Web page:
The Crown of Thorns Sea Star (COTS) is known locally in Fiji as “Bula”. It is a large, spiky star with up to 15 legs, which feeds on the live coral animals, leaving white, dead coral skeletons behind it.

These quickly grow over with fuzzy algae, leaving a dead, unattractive piece of reef.

On a natural reef there are animals which would feed on this sea star and keep it in check, but in Fiji many of these animals have been removed by over- fishing or to sell for the tourist trade.

Two Crown of Thorns Sea Stars feeding on the reef
Two Crown of Thorns Sea Stars feeding on the reef

Main natural predators of COTS are;

  • Humphead Wrasse
  • Triggerfish
  • Triton’s Trumpet Shell (Davui)
  • Giant Clams may feed on the larvae when the COTS breed.

COTS feed mostly at night, so you may not see many during the day. Looking for COTS scars (round white patches on corals, or round patches of dead coral on a coral that is alive elsewhere – see photos), will give you a better idea of how many there are, rather than counting actual COTS. However, if you see more than 10 during a 30 minute snorkel, you can assume that they have reached problem levels.

On a reef where there are a lot of scars, look UNDER overhanging corals – that is where they usually hide during the day. They prefer table and branching corals, but will eat boulders too.


Once they are about 30cm across they start to breed and can quickly eat an entire dive or snorkel site. In 1996 / 97 the Mamanucas lost nearly all the branching and table coral to COTS and a new wave is starting now in 2010.

Recommended Removal Programme

Crown of Thorns feeding scars and dead corals caused by COTS
Crown of Thorns feeding scars and dead corals caused by COTS

Remove every COTS seen – do not chop them up and leave them in the water as they can re-grow. I personally do not recommend poisons, as these are difficult to use, expensive, and can also poison the fish. Removal is the best way. Paying a bounty on each one taken out by the community is a very effective way to do it.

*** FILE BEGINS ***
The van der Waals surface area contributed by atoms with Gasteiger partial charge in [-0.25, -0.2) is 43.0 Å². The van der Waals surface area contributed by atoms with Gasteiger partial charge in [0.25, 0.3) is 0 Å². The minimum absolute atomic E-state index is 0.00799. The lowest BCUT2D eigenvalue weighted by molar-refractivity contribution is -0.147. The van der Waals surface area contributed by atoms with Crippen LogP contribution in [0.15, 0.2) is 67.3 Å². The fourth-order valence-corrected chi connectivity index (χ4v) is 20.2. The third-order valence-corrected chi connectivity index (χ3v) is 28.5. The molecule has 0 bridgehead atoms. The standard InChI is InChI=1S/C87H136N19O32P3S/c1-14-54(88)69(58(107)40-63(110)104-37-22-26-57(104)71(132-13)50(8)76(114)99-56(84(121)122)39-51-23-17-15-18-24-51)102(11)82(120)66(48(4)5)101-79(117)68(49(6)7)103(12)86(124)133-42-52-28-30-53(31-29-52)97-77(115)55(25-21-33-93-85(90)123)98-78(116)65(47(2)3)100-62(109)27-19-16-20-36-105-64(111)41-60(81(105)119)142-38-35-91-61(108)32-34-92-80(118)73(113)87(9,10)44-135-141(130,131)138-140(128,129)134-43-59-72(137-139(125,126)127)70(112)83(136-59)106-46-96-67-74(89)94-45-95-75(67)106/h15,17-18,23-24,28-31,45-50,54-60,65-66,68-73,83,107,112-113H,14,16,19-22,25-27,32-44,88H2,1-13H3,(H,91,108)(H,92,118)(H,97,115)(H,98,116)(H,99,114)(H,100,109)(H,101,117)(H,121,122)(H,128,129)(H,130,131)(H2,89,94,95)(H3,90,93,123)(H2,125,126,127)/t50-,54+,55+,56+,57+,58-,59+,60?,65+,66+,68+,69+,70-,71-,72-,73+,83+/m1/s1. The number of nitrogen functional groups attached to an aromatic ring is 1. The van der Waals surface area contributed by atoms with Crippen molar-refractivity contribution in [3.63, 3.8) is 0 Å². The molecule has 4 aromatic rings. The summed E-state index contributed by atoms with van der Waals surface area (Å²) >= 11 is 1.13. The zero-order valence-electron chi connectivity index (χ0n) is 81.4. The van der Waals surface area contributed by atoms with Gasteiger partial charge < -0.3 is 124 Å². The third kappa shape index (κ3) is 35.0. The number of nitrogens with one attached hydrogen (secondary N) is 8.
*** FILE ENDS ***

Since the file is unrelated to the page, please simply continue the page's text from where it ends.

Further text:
One way to remove them is using spears – this works but if the COTS is ready to spawn, she may release up to 10,000 eggs when she is speared.

Recommended – THICK work gloves (leather if possible), LONG barbecue tongs, a rice sack bag for use in the water, and a solid plastic tub to collect
them on the boat.

Pry them off the reef using tongs, drop them in the bag, put into the plastic tub and bring to land. Take them INLAND, away from the beach (they can turn over and crawl back into the sea), tip them out and let them dry up. Burn them or mash for compost.

TAKE CARE WHEN HANDLING (USE THICK GLOVES AND TONGS) – stings should be treated by immersing hand or foot in very hot water for 20-30 minutes and then using antibiotic paste.

Keep the removal programme going until no more are seen – every week if possible, once a month if not.

This may take 1 – 2 YEARS.

Crown of Thorns Sea Star – Recommended Removal Programme for Fiji – download pdf.

Best Practices Guide For Crown-Of-Thorns Clean-Ups

Best Practices Guide For Crown-Of-Thorns Clean-Ups
Best Practices Guide For Crown-Of-Thorns Clean-Ups

Best Practices Guide For Crown-Of-Thorns Clean-Ups

Nicole Fraser, Brian Crawford, And Janny Kusen Proyek Pesisir – Crmp Indonesia

May 2000

Coastal Resources Center, Coastal Management Report #2225

The coral reefs of Indonesia are currently under threat of degradation from both natural and human activities. Human destruction of coral reefs by bomb fishing, cyanide poisoning or anchor damage is now the target of a variety of public awareness campaigns. Natural causes of reef degradation include typhoons, earthquakes, tsunamis, coral bleaching from above-normal sea surface temperatures, and Crown-of-Thorns (COTs) starfish outbreaks. While human causes can be controlled and reversed, natural causes are more problematic. Outbreaks of COTs, however, sometimes offer an opportunity for successful human intervention.